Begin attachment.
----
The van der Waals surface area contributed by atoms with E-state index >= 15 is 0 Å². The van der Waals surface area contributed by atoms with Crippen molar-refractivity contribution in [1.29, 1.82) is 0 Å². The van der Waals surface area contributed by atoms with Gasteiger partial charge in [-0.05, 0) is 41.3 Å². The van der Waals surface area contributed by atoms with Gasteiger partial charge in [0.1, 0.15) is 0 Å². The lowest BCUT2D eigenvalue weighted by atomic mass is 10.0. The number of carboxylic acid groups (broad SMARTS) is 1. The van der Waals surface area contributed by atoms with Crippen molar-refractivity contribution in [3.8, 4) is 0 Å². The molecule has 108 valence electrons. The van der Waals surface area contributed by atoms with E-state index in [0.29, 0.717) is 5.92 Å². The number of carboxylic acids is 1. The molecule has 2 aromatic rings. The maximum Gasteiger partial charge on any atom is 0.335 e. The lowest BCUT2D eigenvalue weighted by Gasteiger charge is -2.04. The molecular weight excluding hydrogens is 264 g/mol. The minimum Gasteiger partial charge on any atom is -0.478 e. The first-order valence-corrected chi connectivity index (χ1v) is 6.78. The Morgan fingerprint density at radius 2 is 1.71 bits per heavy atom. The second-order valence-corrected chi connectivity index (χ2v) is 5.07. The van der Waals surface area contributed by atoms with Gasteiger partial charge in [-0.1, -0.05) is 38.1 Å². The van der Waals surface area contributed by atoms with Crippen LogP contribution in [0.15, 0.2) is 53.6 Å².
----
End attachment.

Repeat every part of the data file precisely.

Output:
The van der Waals surface area contributed by atoms with E-state index >= 15 is 0 Å². The van der Waals surface area contributed by atoms with Crippen molar-refractivity contribution in [1.29, 1.82) is 0 Å². The van der Waals surface area contributed by atoms with Gasteiger partial charge in [-0.05, 0) is 41.3 Å². The van der Waals surface area contributed by atoms with Gasteiger partial charge in [0.1, 0.15) is 0 Å². The lowest BCUT2D eigenvalue weighted by atomic mass is 10.0. The number of carboxylic acid groups (broad SMARTS) is 1. The van der Waals surface area contributed by atoms with Crippen molar-refractivity contribution in [3.8, 4) is 0 Å². The molecule has 108 valence electrons. The van der Waals surface area contributed by atoms with E-state index in [0.29, 0.717) is 5.92 Å². The number of carboxylic acids is 1. The molecule has 2 aromatic rings. The maximum Gasteiger partial charge on any atom is 0.335 e. The lowest BCUT2D eigenvalue weighted by Gasteiger charge is -2.04. The molecular weight excluding hydrogens is 264 g/mol. The minimum Gasteiger partial charge on any atom is -0.478 e. The first-order valence-corrected chi connectivity index (χ1v) is 6.78. The Morgan fingerprint density at radius 2 is 1.71 bits per heavy atom. The second-order valence-corrected chi connectivity index (χ2v) is 5.07. The van der Waals surface area contributed by atoms with Gasteiger partial charge in [-0.1, -0.05) is 38.1 Å². The van der Waals surface area contributed by atoms with Crippen LogP contribution in [0.15, 0.2) is 53.6 Å².